Across all Cook County-wide offices up for election on Tuesday – Assessor, Clerk, Sheriff, Treasurer, and commissioners of the Metropolitan Water Reclamation District – Democrats currently hold all the seats and are broadly expected to maintain that dominance.
Incumbent assessor Fritz Kaegi survived a primary challenge from MWRD Board President Kari Steele earlier this year. Kaegi was first elected in 2018 after defeating incumbent Joseph Berrios, who’d long faced corruption allegations, in the Democratic primary. In this year’s general election, Kaegi faces Libertarian Nico Tsatsoulis.
With 98% of precincts reporting, Kaegi leads Tsatsoulis 82 to 18%, according to unofficial totals.
Clerk Karen Yarbrough is also vying for her second term in office. She faces Republican Tony Peraica, a former Cook County commissioner, and Libertarian Joseph Schreiner, a patent agent and translator.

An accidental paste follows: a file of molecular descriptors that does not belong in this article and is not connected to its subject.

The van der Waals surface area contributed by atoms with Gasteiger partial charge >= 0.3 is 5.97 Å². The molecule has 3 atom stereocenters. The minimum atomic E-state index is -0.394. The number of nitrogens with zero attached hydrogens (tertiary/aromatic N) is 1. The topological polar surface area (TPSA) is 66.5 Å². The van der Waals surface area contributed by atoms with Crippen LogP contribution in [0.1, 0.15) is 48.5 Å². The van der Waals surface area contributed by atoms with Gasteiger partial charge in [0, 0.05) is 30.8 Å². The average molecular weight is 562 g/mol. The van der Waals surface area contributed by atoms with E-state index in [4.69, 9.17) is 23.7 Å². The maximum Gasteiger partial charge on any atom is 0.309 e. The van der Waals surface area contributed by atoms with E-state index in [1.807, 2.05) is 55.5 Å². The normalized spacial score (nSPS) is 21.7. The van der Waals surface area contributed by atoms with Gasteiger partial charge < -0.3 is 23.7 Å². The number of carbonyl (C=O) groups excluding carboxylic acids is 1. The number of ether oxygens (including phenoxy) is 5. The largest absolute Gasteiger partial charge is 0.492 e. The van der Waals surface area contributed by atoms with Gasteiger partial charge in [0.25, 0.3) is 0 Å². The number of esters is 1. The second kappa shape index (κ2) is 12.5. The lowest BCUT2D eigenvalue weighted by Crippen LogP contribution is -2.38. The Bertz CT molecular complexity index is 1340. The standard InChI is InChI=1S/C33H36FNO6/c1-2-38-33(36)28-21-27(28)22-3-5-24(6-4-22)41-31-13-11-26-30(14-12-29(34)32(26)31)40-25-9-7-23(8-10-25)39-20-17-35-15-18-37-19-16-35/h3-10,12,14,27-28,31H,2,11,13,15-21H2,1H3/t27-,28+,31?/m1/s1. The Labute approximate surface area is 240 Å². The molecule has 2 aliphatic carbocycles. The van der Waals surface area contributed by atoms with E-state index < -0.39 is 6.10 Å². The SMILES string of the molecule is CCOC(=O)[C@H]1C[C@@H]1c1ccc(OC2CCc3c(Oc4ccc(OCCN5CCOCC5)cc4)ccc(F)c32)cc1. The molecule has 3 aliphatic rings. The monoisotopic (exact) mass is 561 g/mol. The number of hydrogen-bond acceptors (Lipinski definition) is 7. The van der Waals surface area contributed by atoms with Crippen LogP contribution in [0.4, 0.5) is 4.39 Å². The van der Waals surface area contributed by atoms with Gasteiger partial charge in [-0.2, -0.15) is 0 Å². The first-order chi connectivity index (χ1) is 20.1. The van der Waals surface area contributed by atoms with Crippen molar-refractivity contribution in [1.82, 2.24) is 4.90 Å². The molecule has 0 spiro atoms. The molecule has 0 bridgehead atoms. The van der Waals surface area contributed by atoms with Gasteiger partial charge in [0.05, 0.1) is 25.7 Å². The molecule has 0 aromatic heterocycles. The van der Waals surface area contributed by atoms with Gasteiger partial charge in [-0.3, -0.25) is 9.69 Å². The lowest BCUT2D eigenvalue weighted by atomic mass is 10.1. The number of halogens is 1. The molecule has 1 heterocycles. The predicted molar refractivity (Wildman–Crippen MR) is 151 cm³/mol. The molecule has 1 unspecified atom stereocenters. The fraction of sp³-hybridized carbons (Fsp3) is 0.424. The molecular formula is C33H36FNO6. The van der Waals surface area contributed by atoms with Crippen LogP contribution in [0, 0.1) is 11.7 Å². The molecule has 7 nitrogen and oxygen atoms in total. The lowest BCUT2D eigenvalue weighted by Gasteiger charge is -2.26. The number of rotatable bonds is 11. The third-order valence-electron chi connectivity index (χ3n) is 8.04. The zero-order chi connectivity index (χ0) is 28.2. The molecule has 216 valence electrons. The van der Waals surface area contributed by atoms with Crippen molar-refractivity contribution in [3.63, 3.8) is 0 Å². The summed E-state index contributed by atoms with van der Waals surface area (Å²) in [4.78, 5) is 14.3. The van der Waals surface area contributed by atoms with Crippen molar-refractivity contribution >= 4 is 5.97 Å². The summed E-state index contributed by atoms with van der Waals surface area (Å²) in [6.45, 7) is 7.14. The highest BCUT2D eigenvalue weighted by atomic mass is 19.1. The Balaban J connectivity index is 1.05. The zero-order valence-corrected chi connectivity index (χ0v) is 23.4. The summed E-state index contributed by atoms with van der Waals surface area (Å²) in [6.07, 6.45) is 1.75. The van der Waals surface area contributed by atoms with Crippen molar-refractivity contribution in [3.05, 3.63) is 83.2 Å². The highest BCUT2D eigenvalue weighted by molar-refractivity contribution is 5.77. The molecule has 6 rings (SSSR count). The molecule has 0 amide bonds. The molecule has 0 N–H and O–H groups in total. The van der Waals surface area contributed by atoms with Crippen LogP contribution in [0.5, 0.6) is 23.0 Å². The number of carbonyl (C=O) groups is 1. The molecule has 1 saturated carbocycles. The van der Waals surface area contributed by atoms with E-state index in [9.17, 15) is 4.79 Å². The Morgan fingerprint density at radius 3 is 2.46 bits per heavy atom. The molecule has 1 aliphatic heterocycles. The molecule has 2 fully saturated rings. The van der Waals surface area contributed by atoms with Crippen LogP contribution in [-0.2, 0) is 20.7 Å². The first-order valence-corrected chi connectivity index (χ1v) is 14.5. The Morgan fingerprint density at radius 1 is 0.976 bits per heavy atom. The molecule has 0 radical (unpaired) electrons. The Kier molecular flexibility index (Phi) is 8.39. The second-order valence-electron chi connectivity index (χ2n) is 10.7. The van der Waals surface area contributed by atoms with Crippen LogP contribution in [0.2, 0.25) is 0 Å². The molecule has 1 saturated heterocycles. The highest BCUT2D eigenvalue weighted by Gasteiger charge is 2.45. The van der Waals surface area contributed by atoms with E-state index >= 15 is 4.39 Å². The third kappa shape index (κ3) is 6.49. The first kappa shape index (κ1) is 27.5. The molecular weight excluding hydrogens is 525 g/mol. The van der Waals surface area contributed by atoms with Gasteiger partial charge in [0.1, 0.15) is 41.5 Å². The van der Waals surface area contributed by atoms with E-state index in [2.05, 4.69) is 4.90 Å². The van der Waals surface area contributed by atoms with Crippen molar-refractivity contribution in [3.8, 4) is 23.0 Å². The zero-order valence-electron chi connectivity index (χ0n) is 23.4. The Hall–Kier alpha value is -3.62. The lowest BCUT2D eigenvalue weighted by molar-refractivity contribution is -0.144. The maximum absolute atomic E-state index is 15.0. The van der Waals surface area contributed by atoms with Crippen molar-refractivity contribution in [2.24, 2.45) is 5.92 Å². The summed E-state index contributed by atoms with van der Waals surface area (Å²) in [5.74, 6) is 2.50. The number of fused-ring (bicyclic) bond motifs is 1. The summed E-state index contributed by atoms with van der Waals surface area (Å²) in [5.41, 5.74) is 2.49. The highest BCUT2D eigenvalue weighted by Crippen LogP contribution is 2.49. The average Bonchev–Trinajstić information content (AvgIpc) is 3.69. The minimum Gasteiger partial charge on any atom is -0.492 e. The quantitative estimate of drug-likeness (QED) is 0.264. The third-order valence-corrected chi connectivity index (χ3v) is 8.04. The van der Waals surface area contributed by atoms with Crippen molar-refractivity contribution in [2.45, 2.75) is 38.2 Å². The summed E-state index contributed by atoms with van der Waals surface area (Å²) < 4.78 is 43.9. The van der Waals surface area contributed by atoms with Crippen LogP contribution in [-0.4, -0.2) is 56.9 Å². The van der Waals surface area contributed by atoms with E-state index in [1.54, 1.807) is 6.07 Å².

Yarbrough currently has 70% of the vote to Peraica’s 27% and Schreiner’s 2%, with 98% of precincts reporting in.
Sheriff Tom Dart, who’s held that job since 2006, handily fended off a primary challenge earlier this year. He’s facing Republican Lupe Aguirre, an attorney and Chicago police officer, and Libertarian Brad Sandefur, a deputy sheriff in Cook County.
At present, Dart has 73% of the vote, with Aguirre netting 24% and Sandefur at 3%, with 98% of precincts reporting, according to unofficial totals.
Treasurer Maria Pappas, who’s been in office since 1998, faces Republican financial services professional Peter Kopsaftis and Libertarian Michael Murphy.
With 98% of precincts reporting, Pappas leads with 74% of the vote to Kopsaftis’ 23% and Murphy’s 2%, according to unofficial totals.
This is a developing story. Check back for updates.